Megan Eaves

Travel & Astro Journalist

United Kingdom

Megan Eaves is a freelance journalist, editor, content pro, comms manager and dark-sky advocate. She formerly served as Lonely Planet's North and Central Asia Destination Editor and is now the editor of Nightscape (the magazine of DarkSky International) and Visit Uzbekistan Magazine.

Her work appears in the BBC, The Times, The Independent, Lonely Planet, CNN, Metro, AFAR, Culture Trip, South China Morning Post, TimeOut, Travel Weekly and others. She has written Lonely Planet guidebooks to China, South Korea, Tibet and London and edited dozens more, as well as DK guides to China, Shanghai, Beijing and Florida, and the Insider's Guide to El Paso. She has strong regional specialisations in China, Central Asia, the former Soviet Union and the Southwest USA, and also regularly covers astronomy, dark skies, space, conservation, sustainability, the environment, the outdoors and beer.

The Narrative Arc
The Color of Yearning

Megan Eaves follows the Turquoise Trail in her homeland, New Mexico, and uncovers challenging histories, a sense of self, and deep time

AFAR Media
10 Hotels Where You Can Sleep Under the World's Darkest, Clearest Skies

Getting away from city lights to sleep under a glimmering night sky can be a transformative experience-few settings offer such a moving reminder of Earth's infinitesimal place in our universe. Since 1988, the Tucson, Arizona-based International Dark-Sky Association (IDA) has worked to certify and protect night skies around the world from light pollution by implementing controls and regulations that preserve the natural nighttime environment.

The Independent
Georgia on my mind: snow, saperavi and solidarity in the Caucasus

At the top of Mount Kokhta, there is silence. The quiet is broken by a sharp, frigid breeze, but otherwise, the stillness is absolute. I stare across a valley ringed by snow-topped mountains. Spruce forests rise partway up, leaving the peaks frosted like cakes. Then, in a sudden rush, I'm off.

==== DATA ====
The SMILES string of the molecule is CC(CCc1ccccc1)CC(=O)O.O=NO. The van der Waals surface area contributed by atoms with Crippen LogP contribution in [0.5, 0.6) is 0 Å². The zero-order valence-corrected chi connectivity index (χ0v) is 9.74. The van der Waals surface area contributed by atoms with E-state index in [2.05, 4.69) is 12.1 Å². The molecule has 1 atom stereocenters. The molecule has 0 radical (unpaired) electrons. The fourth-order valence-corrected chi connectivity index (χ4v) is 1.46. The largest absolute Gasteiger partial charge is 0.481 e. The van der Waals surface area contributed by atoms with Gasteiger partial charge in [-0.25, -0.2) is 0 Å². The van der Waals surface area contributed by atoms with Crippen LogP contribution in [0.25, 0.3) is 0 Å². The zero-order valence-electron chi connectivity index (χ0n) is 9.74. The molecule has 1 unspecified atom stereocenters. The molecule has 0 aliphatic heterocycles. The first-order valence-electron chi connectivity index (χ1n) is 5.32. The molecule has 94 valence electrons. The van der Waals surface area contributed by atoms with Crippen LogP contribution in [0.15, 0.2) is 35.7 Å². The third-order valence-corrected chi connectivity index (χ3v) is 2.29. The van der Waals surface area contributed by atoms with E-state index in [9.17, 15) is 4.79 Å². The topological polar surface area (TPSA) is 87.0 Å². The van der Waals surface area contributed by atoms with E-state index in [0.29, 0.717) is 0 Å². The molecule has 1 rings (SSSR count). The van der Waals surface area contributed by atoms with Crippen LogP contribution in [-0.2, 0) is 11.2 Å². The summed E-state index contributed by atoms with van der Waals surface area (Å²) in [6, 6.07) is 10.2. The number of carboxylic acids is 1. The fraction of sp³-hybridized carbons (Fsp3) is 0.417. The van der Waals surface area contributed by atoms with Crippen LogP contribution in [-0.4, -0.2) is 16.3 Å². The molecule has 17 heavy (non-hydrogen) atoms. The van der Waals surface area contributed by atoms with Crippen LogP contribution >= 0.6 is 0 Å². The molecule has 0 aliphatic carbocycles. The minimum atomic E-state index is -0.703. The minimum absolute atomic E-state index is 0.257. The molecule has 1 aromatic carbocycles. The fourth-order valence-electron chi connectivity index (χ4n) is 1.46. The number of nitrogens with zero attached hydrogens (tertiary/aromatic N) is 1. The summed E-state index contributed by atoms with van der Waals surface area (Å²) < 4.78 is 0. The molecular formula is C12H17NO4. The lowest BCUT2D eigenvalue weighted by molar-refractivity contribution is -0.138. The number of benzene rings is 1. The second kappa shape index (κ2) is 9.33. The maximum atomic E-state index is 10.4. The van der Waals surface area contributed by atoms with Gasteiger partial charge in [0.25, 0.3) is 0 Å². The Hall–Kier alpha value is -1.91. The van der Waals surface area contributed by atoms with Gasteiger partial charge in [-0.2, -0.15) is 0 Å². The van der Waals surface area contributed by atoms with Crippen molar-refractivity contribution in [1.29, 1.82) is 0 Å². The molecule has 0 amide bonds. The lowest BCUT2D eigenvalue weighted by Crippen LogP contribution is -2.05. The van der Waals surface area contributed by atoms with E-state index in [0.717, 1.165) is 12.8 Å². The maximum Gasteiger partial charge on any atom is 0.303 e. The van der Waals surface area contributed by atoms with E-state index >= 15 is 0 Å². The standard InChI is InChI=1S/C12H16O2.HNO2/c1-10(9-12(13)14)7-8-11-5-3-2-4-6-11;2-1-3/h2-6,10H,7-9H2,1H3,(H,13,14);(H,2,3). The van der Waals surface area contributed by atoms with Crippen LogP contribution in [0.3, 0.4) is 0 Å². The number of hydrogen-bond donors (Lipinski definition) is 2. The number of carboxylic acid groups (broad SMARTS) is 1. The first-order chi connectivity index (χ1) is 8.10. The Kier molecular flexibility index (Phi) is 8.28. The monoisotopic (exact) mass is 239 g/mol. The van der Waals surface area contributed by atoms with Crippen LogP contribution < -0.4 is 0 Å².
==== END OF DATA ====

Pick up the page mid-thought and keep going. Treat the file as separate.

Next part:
Baikonur Cosmodrome: Humanity's unlikely gateway to space

The world's first and most secretive space base, Baikonur Cosmodrome, sits in the middle of a vast Central Asian desert, 2,600km south-east of Moscow and 1,300km from Kazakhstan's two main cities, Nur-Sultan and Almaty. It was from this remote part of the western steppe in 1957 that the Soviet Union successfully launched the first artificial satellite - Sputnik 1 - into orbit around Earth.

Times Travel
Uzbekistan travel guide

Uzbekistan is a beguiling mix of cultures, landscapes and architecture. Here's our guide to what to do, where to stay and why you'll love it.

The Independent
How I decolonised my trip to New Mexico

The sun daubs the sky hot pink and orange over a row of small, undulating mountains, a few puffy white clouds reflecting the palette like a perfect desert painting. Between me and the hills are wide-open pastures of grama grass and chamisa bushes tinted green from recent rain, spindly-armed cholla cactus and fat juniper trees, their 400-year-old branches turning inky in the fading southwest light.

Lonely Planet
Best things to do in China

One of the world's most vast and ancient civilizations, China is not just one region, cuisine or culture. It's a giant and complex patchwork of cultural groups, histories, cuisines and languages. As you might expect, there's a lot to see.